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Electromagnetic plane waves in vacuo

  1. Apr 15, 2009 #1
    Consider a plane wave f = cos(kz - wt). Applying Maxwell's equation (divE=0 in vacuo) gives
    kcos(kz - wt) = 0 which means that k = 0. This surely doesn't make sense?
     
  2. jcsd
  3. Apr 15, 2009 #2
    Well, mathematically,

    [tex] \bigtriangledown \cdot E_0 \cos(kz - wt) = E_0 \sin(kz - wt) = 0 [/tex]

    [tex] \Longrightarrow k = 0[/tex] or [tex]sin(kz - wt) = 0[/tex] [tex]\forall{ z, t }[/tex]

    EDIT: But yes, addressed below is the conceptual issue here...
     
    Last edited: Apr 15, 2009
  4. Apr 15, 2009 #3

    nicksauce

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    Well the reason you get that is that EM waves are transverse waves, and you have oversimplified the situation. The more general result is:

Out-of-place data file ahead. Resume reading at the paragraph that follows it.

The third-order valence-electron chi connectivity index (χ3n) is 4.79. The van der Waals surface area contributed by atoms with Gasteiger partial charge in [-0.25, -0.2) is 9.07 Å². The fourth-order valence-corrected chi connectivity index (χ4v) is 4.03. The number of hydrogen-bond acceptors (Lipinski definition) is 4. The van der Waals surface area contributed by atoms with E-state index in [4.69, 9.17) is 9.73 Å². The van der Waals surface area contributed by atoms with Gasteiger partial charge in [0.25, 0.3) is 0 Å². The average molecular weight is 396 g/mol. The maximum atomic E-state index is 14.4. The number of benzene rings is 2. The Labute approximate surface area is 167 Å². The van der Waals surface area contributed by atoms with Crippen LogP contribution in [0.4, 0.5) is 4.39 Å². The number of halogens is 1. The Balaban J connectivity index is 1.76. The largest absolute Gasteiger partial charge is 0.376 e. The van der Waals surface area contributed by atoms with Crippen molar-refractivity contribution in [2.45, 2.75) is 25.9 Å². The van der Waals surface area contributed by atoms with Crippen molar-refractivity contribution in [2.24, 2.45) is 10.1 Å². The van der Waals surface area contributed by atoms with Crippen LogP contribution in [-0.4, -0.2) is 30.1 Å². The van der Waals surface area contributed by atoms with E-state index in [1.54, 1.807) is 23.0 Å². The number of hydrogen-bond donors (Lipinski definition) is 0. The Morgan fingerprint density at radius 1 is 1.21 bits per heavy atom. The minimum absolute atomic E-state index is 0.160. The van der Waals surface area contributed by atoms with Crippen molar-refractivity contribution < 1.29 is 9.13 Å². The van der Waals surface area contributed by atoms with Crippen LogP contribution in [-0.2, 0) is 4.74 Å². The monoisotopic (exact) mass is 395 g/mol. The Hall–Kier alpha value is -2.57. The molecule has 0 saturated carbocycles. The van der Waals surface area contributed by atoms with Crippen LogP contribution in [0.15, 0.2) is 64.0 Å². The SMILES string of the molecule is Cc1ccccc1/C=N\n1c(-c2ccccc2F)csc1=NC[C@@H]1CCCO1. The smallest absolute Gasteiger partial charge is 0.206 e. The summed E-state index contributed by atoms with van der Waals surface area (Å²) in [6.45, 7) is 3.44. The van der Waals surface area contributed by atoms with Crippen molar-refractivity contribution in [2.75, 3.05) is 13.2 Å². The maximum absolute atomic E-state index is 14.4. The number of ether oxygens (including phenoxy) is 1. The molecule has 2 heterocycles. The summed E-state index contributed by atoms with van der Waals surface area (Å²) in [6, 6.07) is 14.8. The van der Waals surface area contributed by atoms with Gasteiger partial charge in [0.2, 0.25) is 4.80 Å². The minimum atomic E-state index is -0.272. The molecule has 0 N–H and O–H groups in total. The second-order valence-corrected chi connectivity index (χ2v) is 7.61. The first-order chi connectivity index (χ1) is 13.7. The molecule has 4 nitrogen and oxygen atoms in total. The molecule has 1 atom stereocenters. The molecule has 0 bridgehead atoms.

Consider a plane wave
    [tex]\vec{E} = \vec{E_0}cos(\vec{k}\cdot\vec{r} - \omega t})[/tex]
    Then,
    [tex]\nabla\cdot\vec{E} = \vec{k}\cdot\vec{E} = 0[/tex]

    Which shows that the wave vector is perpendicular to the field.
     
  5. Apr 15, 2009 #4
    I think I see my mistake. I thought all i was doing was choosing my coordinates such that my z axis coincided with the wave vector k. The way i did it missed out the fact that k and E point in different directions.
     
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